Letters to the Editor

Airhart attorney speaks out on client’s behalf

Dear Editor:

As attorney for David Airhart, I gained some insight into the facts and issues.

According to the Stater editorial board, Kent State never threatened to expel Dave. The written conduct charge states he could be dismissed from the university. Are Kent State officials arguing students should not take a threat of discipline seriously?

This was a safety issue. Whose safety? Dave signed a waiver for himself. The conduct charge suggested a concern for others on the climbing wall. But there was no member of the public on the wall by the time Dave reached the top. Rather, recruiters chased Dave from both sides of the wall. It was claimed that, by climbing down the back, Dave could mess up the safety mechanics. But the rigging and hydraulics are nestled in the curve of the wall, not sticking out through the bars across the back on which Dave put his feet and hands. The only real safety issue arose when a recruiter yelled foul epithets and pulled on Dave as he climbed down.

Kent State protects free speech. I agree that, over the years, Kent State has adopted “free speech” rules which are largely permissive of political demonstrations. Probably most university administrators did not want to pursue conduct charges against Dave Airhart and probably agree with his anti-war message. In fact, it is likely only a few gung-ho police and U.S. Army recruiters were pushing for the conduct charge (and the misdemeanor criminal charge).

However, Kent State caved in to the false “safety” argument and issued the conduct charge. The decision issued Wednesday morning, to refer the dispute to “mediation,” could have been made at the beginning. Or, they could have refused to take any action at all.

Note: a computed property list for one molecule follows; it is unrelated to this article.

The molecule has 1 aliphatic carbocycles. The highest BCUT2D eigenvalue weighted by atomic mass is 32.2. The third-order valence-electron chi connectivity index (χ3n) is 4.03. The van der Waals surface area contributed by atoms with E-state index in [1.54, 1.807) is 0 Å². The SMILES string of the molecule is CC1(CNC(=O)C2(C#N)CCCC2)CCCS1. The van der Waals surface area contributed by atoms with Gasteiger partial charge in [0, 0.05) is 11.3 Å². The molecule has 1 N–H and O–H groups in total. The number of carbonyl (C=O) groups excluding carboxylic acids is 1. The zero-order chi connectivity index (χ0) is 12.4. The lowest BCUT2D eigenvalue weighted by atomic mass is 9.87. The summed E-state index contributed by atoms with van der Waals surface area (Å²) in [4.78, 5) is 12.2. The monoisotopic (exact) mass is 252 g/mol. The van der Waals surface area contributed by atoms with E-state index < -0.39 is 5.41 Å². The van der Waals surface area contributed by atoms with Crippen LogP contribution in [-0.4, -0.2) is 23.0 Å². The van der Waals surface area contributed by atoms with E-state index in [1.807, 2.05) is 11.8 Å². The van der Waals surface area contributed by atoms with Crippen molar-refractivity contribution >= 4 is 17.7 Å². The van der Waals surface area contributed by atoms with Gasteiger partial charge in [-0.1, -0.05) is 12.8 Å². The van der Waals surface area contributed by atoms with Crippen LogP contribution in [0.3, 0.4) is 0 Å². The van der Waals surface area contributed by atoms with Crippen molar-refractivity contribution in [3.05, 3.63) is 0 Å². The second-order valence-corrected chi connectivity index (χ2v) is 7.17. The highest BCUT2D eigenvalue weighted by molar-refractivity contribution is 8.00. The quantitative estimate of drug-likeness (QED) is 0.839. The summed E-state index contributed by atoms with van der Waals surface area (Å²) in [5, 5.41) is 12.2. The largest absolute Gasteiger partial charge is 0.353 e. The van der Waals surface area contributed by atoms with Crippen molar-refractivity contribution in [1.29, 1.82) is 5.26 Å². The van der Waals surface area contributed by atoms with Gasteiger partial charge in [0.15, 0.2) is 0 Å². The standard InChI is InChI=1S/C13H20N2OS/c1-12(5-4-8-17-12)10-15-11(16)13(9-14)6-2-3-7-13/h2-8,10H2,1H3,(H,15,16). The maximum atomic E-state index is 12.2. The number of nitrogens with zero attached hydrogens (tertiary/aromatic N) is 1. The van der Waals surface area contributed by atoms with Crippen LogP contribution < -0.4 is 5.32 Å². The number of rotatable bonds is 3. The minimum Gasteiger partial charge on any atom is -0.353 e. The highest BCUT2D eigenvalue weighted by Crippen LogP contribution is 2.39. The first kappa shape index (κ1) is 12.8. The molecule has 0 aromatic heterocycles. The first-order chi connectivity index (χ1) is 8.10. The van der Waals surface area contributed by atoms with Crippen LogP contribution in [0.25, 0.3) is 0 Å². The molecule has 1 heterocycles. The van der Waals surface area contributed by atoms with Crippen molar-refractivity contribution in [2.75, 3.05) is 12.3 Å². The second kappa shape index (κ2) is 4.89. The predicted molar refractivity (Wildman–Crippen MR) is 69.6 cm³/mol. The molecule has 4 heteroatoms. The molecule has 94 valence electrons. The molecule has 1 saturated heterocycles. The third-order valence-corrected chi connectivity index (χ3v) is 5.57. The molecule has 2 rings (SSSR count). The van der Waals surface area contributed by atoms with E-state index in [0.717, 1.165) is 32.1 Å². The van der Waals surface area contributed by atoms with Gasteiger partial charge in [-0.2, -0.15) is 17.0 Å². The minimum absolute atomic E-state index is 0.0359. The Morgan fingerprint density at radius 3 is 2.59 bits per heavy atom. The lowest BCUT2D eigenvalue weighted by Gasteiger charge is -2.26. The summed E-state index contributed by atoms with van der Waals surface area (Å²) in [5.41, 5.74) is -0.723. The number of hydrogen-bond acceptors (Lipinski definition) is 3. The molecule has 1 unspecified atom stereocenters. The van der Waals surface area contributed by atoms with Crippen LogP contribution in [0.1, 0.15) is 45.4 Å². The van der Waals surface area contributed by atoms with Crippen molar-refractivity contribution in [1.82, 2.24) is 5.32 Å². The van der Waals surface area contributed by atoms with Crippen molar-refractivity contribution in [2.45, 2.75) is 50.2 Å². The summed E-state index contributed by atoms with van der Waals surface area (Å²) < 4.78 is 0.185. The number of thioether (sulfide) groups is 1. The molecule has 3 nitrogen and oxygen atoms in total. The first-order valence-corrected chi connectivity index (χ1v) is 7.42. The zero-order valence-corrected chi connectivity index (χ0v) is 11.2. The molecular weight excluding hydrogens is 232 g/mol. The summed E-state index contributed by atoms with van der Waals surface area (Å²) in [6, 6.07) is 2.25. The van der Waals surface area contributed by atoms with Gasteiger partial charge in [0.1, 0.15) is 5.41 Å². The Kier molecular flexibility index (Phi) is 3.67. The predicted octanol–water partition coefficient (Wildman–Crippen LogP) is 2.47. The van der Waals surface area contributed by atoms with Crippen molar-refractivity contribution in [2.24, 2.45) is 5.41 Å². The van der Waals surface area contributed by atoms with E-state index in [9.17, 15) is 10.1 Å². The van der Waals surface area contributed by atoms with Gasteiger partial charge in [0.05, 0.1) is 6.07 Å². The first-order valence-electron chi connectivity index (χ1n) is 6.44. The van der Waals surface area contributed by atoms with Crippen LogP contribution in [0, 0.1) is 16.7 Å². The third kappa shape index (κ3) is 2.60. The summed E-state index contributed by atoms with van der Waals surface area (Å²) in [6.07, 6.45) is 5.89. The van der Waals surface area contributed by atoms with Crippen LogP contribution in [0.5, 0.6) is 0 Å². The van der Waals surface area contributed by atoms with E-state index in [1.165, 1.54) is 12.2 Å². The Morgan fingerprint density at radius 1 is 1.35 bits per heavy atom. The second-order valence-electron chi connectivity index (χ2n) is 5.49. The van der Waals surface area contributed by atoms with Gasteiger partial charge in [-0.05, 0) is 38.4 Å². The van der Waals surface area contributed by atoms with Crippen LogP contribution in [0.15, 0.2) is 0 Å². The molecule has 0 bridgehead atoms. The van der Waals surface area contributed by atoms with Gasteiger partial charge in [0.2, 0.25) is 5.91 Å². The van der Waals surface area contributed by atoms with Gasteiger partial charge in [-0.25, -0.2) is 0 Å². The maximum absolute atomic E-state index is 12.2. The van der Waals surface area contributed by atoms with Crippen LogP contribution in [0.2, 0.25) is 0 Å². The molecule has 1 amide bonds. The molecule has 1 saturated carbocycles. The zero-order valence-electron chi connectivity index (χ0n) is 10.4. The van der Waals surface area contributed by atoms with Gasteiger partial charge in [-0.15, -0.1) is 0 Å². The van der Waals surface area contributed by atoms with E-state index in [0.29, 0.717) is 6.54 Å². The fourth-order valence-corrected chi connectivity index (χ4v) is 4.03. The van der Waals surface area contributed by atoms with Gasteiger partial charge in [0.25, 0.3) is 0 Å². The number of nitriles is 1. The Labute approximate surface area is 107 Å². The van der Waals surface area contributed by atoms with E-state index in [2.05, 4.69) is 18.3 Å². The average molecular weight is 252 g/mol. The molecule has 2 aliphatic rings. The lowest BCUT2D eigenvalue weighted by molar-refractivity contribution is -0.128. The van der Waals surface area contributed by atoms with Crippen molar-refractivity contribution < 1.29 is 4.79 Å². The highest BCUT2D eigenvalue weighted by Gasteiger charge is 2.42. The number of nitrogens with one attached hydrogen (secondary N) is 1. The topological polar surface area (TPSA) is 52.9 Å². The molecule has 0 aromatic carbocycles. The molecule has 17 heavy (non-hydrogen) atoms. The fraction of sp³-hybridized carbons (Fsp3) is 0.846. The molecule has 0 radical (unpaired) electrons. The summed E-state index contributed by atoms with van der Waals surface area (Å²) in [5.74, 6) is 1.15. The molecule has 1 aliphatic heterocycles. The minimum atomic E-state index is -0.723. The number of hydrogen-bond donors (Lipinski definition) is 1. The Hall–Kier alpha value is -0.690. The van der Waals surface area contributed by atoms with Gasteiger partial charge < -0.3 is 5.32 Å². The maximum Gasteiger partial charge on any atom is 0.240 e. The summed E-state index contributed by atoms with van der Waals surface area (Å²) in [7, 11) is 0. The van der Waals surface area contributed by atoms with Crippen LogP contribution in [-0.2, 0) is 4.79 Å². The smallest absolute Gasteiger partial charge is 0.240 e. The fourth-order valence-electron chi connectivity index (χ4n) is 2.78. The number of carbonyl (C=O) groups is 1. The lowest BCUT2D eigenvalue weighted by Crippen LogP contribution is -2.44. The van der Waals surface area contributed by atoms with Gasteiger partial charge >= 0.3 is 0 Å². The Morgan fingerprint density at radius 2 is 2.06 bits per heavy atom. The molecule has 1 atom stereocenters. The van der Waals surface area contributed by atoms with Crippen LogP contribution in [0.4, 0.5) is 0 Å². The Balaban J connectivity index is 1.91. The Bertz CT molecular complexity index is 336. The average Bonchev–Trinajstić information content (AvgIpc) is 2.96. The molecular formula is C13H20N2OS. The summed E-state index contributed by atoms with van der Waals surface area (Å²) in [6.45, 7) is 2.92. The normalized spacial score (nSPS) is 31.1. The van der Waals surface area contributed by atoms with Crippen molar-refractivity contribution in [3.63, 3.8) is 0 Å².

I am certain that, if Dave had unfurled a banner saying, “Keep the troops in Iraq,” there would have been no push for discipline or prosecution.

And if Dave’s supporters had not brought this incident to regional and national attention, the conduct hearing would have proceeded.

Nancy Grim

Attorney to David Airhart


There are better ways to share anti-war views

Dear Editor:

I support David Airhart’s right to express his views about the war in which the United States is currently involved; however, why is it that every student at Kent State with an opinion feels like they have an obligation to jam it down my throat?

Freedom of speech has its limits. You can say whatever you want until you start violating the rights of others. I feel like I have the right to attend this university without being accosted every time I try to walk by the Student Center by some student political extremist or religious nut trying to force his or her ideas on me.

Write an editorial, post fliers or hold a peaceful rally if you have an idea that you feel strongly about. Freedom of expression mandates that you have the right to do so, but don’t try to disrupt somebody else’s event (even if you think it’s wrong) just for shock value. Free speech is not about suppressing the expression of others.

I am interested in Airhart’s views. As he has said himself, he has served in all theaters in the “Global War on Terror” and that affords him a unique perspective. Clearly, he volunteered to be a Marine, which would make one assume he is not a pacifist or against war as a general rule.

So, what is it that is different about this war? Why is it unjust? His answers would be informative and of great value to the student body at Kent State. Hanging a peace banner on a rock climbing wall does little to educate anyone of anything.

Tom Rose

Graduate Student, Biomedical Science